Last summer I tried an experiment and it went very well. My friend, Reuben, gave me a few of his 'Puritan' potatoes earlier in the year to try out and I grew a good harvest from them. He highly recommends this variety. I grew them next to a rather dramatic purple variety, Salad Blue (Solanum andigenum), dating back to the 1900s that cropped very well, tastes good roasted, boiled or baked but is a bit alarming on the plate when mashed!
Puritan is a high quality white variation of pink Beauty of Hebron bred by a homesteader in Hebron, New York State in the early 1870’s. It was one of the first first earlies to reach Europe.
Chatting about Puritan, Reuben suggested I grow my own seed potatoes in the early summer. Seed potaoes are relatively expensive but they do produce higher yields and they are less likely to introduce disease into your plot. Some growers simply save a selection of their crop in a brown paper bag in a cool, dark place and replant in the new season. This risks of reintroducing air- or soil-bourne diseases that you may have had the previous year into the plot so horticulturists recommend you isolate the potential seed potaoes in a greenhouse away from where you have grown potatoes and use a commercial growing medium that is effectively 'clean' rather than garden soil that might carry the fungal pores of diseases like potato blight.
Rueben explained how to grow your own.
You need to grow your seed potaoes in a clean environment so I purchased a grow bag (the first time I have done that in over two decades!). Make sure the compost in the bag is not compacted. Cut some irrigation holes in its base. Then cut three holes on the top of the bag. Two at either end for a seed potato in each and one in the middle where you sink a small flowerpot to aid irrigation.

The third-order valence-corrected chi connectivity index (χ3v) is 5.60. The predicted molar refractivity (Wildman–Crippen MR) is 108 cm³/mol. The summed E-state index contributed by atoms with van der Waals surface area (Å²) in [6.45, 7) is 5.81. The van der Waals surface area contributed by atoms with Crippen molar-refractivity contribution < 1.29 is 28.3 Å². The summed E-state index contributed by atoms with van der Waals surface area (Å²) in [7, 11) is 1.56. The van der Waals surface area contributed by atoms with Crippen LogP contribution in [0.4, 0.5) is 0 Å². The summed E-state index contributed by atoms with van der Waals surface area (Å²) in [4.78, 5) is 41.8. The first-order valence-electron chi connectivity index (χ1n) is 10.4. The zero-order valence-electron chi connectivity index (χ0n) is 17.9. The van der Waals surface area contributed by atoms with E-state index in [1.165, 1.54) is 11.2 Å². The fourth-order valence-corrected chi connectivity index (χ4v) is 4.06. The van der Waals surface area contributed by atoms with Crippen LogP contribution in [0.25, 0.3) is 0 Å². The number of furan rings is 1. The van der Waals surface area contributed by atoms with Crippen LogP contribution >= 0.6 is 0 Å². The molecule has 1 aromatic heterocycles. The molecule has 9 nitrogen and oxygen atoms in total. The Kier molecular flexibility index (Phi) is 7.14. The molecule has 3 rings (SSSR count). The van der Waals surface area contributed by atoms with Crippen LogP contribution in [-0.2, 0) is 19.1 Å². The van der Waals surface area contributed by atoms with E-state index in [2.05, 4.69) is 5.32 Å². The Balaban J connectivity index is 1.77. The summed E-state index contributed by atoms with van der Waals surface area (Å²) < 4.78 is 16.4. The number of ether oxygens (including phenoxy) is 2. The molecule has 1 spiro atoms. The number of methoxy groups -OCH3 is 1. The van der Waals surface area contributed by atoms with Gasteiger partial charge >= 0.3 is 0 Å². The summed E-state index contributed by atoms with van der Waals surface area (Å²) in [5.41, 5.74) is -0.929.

Place your grow bag in the greenhouse and never water the leaves of the tubers, always water the bag via the pot. Wait until they have flowered and started to die back and then harvest the crop. Store in egg cartons ready for next Spring.
From my two Puritan potatoes, one was not viable but one yielded six good sized potatoes and six smaller ones. I am definitely going to do this again next summer.
Meanwhile, who won the taste test between Puritan and the Salad Blue?
It had to be Puritan in the middle. It was simply delicious.
Edible Perennial Gardening: Growing Successful Polycultures in Small Spaces by Anni Kelsey for a special price of £11.20 (also available as an eBook)
Maddy Harland co-founded and edits. She has been practising permaculture since 1991.
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